After six rounds of talks, efforts are now on to draft a distress formula
The distress formula is being drafted by irrigation and agriculture expertsMutual visits of farmers' leaders have removed misgivings over the irrigation practices
MYSORE: Independent efforts of farmers of the Cauvery basin in Karnataka and Tamil Nadu to find a solution to the problem of water-sharing between the riparian States seem to have had a positive impact. After six rounds of talks, efforts are now on to draft a distress formula.
Farmers' leaders, who have returned after attending the sixth meeting of the "Cauvery family" at Tiruchi on April 9, hope to come out with a formula to address the water-sharing issue during the distress years. Being drafted by irrigation and agriculture experts along with economists, the farmers would discuss the draft before submitting it to both the State Governments and the Union Government.
The meeting had been coordinated by chief convener S. Janakarajan of the Madras Institute of Development Studies (MIDS), which is working to promote a harmonious relationship between farmers of both States. The distress formula to be worked out is independent of legal solution or otherwise that may be in sight.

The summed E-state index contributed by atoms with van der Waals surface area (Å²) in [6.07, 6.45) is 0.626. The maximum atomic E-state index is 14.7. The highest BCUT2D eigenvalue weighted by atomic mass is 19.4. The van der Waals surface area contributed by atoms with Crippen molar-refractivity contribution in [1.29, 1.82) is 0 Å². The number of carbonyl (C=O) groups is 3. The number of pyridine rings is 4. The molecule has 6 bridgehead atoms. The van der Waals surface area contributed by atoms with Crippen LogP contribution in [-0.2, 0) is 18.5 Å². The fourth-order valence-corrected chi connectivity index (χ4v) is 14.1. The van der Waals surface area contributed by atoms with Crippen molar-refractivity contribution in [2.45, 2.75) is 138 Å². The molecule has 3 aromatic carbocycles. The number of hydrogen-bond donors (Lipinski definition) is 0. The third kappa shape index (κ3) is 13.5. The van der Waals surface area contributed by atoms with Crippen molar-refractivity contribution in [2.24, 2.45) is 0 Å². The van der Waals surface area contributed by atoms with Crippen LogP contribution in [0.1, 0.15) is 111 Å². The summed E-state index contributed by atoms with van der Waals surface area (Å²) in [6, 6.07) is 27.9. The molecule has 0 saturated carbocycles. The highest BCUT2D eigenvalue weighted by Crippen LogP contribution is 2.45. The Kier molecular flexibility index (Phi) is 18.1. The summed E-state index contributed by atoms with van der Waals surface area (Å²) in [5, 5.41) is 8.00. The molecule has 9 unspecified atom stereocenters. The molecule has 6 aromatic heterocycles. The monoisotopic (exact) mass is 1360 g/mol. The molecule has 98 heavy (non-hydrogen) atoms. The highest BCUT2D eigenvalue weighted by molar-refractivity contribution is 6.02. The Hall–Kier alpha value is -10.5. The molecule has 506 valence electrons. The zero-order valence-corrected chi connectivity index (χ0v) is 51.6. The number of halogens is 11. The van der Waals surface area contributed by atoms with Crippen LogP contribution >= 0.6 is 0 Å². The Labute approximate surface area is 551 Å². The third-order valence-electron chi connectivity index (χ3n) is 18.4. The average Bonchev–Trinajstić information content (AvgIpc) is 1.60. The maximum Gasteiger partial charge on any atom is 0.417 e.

The mutual visits of farmers' leaders to the command area in the Cauvery basin, it is learnt, have removed suspicion over the irrigation practices, which have often caused heartburn among the farmers. According to president of the Kabini Raitha Hitharakshana Samithi, Kurubur Shanthkumar, who was one of the delegates from Karnataka, the mutual visits have helped in clearing the air about the misconception and lack of faith in each other.
"For example, the farmers in Karnataka were told about the water wastage in Tamil Nadu and Tamil Nadu farmers believed that Karnataka impounded water in its reservoirs to harm their interests. Visits by the farmers of Tamil Nadu to Karnataka and vice-versa have helped each other to understand the ground realities," he said.
Farmers of the respective States also realised that the issue of sharing the Cauvery water between Karnataka and Tamil Nadu had been blown out of proportion by political parties. The "Cauvery family" had come forward to release booklets and other publicity materials highlighting the progress made by it during the last two years.
Discussions are also on between the farmers to reschedule the cropping pattern, and also reduce the cropping time from the present four months to around two-and-a-half months. These efforts would limit the demand for water for irrigation. In Karnataka, the farmers could switch over to organic farming or new methods of paddy cultivation, which would lead to reduced consumption of water.